Every year there are others along the pilgrim path appearing out of place for such a joyous journey.  Spread out along the way are Israeli military soldiers wearing full combat gear, carrying automatic weapons over their shoulders and gazing on the spectacle of worshiping Christians before them. Other Israeli Jews look on with a mix of indifference or concern.  Maybe we can imagine that Jesus encountered a similar experience with people laying palm branches along his path; Roman soldiers all around; and, Jews looking on with curiosity.  It might have been easy for Jesus to avoid Jerusalem and not face the cross that he knew was coming at the end of the week.  It might be easy for us to avoid adversity and suffering. Yet, Jesus continued his journey into Jerusalem because of joy and gratitude. Psalm 118 ends like it begins: “O give thanks to the Lord, for he is good, for his love endures forever.”

Joy and gratitude can be our strength in times of adversity.  Yet, it will only come as we join the spiritual pilgrimage.

Psalm 118 is a liturgy for worshipers coming to Jerusalem and the temple from all parts of Israel in order to celebrate Passover.  Like the Christian pilgrims on Palm Sunday, the ancient Jewish worshipers ascended Jerusalem with great anticipation.  They sing of God’s love and remember the deliverance from Egypt and slavery into the freedom of the Promised Land.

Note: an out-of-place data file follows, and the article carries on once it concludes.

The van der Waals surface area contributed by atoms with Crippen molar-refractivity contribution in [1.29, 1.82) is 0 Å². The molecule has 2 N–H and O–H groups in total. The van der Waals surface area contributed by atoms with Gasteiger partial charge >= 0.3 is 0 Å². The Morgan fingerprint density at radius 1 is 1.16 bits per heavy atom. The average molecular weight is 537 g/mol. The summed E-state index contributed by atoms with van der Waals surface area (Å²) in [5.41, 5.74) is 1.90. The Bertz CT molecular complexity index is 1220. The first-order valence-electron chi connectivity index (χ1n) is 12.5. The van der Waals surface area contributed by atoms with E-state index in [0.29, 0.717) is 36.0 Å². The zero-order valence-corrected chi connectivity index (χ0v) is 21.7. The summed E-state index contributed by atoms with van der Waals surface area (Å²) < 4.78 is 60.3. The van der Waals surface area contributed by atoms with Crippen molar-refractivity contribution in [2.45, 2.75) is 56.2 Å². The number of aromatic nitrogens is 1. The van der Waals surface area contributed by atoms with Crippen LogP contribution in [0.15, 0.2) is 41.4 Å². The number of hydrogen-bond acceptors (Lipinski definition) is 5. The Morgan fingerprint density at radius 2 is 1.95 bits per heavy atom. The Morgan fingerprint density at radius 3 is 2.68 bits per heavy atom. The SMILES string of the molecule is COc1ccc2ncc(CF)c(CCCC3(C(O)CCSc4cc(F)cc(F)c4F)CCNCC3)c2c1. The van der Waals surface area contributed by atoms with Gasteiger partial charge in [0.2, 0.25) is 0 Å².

The word for “love” throughout Psalm 118 is my favorite word in the Old Testament.  It is a rich word which is difficult to translate in English because the term is so dense with meaning.  The Hebrew word is chesed and the New International Version translates it in various ways:  grace, covenant loyalty, mercy, compassion, kindness, and consistently translated in Psalm 118 as “love.”  It is the kind of love that is graciously given despite whether a person deserves it or not.  It is a steadfast love that holds on and does not let go.

God is a God who consistently gives grace when we fall short; shows unflagging commitment where we are fickle; gives unbounded mercy when we are broken; provides constant compassion when we have been hurt; provides kindness even when we are unkind; and, dispenses enduring love which, for the Christian, finds its ultimate expression in the person of Jesus Christ, our Savior, who embodied “chesed for us so that we might experience life to the full.  Give thanks to the LORD, for he is good; his love endures forever.